— Cecilia vol. 3 - Memoirs of an Heiress • Frances (Fanny) Burney (Madame d'Arblay)

... withdrawn, famous, to reappear now and then during her course always in similar roles. It happened that she had never heard of Eleanor Watson's stolen story until a week before the class-meeting, when some one had told her the unvarnished facts, with no palliation and no reference to Eleanor's subsequent change of heart or renunciation of one honor after another. Virtuous indignation and pained surprise struggled for expression ...
— Betty Wales Senior • Margaret Warde

... wicker-work—the "immani magnitudine simulacra" of Caesar—which were filled with human victims, and which crackled and disappeared in towering flame and columns of smoke, amid the loud chantings of the bards. The most that can be said in palliation of this custom is, that almost always such a scene presented the judicial execution of criminals, invested with the ...
— English Literature, Considered as an Interpreter of English History - Designed as a Manual of Instruction • Henry Coppee

... ground for suspicion that some important secrets were in her possession respecting later transactions between the princess and Seymour which she had faithfully kept. It should also be observed in palliation of the liberties which she accused the admiral of allowing to himself, and the princess of enduring, that the period of Elizabeth's life to which these particulars relate was ...
— Memoirs of the Court of Queen Elizabeth • Lucy Aikin

... creatures, is totally disregarded; all social connection and tenderness of nature being broken, desolation and bloodshed continually fomented in those unhappy people's country." It was also intended, said he, "to invalidate the false arguments which are frequently advanced for the palliation of this trade, in hopes it may be some inducement to those who are not yet defiled therewith to keep themselves clear; and to lay before such as have unwarily engaged in it, their danger of totally losing that tender sensibility to the sufferings of their fellow ...
— The Journal of Negro History, Volume 2, 1917 • Various

... of Darius in this—the crisis of his fate—cannot be approved; but it admits of palliation, and does not compel us to withdraw from him that respectful compassion which we commonly accord to great misfortunes. After Issus, it was his duty to make at least one more effort against the invader. To this object he addressed himself with earnestness and diligence. The number and quality ...
— The Seven Great Monarchies Of The Ancient Eastern World, Vol 5. (of 7): Persia • George Rawlinson

... our disgust for the general folly that makes the Poem as miserable in point of authorship, as in point of principle. We know that among a certain class this outrage and this inanity meet with some attempt at palliation, under the idea that frenzy holds the pen. That any man who insults the common order of society, and denies the being of God, is essentially mad we never doubted. But for the madness, that retains enough of rationality to be wilfully mischievous, ...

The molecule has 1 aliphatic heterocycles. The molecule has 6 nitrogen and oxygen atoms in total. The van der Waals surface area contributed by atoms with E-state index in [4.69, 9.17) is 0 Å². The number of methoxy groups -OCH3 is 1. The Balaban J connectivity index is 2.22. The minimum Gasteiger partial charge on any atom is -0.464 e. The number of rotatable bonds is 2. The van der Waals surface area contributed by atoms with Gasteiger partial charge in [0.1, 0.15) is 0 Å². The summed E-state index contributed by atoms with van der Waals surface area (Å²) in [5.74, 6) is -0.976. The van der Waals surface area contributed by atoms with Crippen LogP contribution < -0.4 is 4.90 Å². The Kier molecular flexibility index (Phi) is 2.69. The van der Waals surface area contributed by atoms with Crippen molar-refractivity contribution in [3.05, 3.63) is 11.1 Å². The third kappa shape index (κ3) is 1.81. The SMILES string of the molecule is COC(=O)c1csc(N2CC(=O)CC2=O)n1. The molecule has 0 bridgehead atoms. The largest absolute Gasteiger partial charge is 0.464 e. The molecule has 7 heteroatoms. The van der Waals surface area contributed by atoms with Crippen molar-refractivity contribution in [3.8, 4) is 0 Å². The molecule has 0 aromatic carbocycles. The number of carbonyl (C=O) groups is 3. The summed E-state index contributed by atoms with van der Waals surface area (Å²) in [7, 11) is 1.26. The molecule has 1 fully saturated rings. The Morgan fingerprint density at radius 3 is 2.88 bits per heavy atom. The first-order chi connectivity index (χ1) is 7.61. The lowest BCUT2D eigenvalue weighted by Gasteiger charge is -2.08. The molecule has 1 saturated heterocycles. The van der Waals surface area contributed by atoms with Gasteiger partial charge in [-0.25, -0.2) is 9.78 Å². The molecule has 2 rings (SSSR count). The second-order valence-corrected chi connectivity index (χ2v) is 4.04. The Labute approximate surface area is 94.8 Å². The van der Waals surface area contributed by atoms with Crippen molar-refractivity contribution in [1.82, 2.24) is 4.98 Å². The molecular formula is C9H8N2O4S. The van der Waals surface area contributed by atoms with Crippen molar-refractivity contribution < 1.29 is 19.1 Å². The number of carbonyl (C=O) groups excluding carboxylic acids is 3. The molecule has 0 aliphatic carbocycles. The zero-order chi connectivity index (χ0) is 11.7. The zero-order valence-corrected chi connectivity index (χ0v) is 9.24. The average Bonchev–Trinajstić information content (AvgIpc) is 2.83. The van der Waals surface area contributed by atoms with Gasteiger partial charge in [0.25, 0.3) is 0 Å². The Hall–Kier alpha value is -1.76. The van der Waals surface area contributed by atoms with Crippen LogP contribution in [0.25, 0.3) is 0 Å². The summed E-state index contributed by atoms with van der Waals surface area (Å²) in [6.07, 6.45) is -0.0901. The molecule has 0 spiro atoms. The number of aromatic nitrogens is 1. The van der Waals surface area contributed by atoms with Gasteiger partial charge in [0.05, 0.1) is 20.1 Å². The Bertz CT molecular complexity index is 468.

— Early Reviews of English Poets • John Louis Haney

... discussion, who would have writhed far more at the spinster's palliation of his offense than at the men's disdain, lay in his tiny cabin, a prey to an attack of that nervous misery which overtakes an artist out of his element as surely and speedily ...
— The Nest Builder • Beatrice Forbes-Robertson Hale

... Cynthia, piercing her sorrow. The superb strength of the man was there in that simple confession, and it is in the nature of woman to admire strength. He had fought his fight, and gained, and paid the price without a murmur, seeking no palliation. Cynthia had not come to that trial—so bitter for her—as a judge. If the reader has seen youth and innocence sitting in the seat of justice, with age and experience at the bar, he has mistaken Cynthia. She came to Coniston inexorable, it is true, because hers was a nature impelled to do right ...
— The Crossing • Winston Churchill

... will not be constructed, until some super-human agency is employed in its production. All grammatical principles and systems which are not perfect are exceptionable."—Kirkham's Grammar, p. 66. The unplausible sophistry of these strange remarks, and the palliation they afford to the multitudinous defects of the book which contains them, may be left, without further comment, to the judgement of ...
— The Grammar of English Grammars • Goold Brown

... in some plausible manner, but suspicion was a stealing monster that would play upon the deeply tinctured surface, and soar above in disgrace. That the Rovero family were among the first of the State would not be received as a palliation; they had suffered reverses of fortune, and, with the addition of Lorenzo's profligacy, which had been secretly drawing upon their resources, were themselves well nigh in discredit. And now that this sudden and unexpected reverse had ...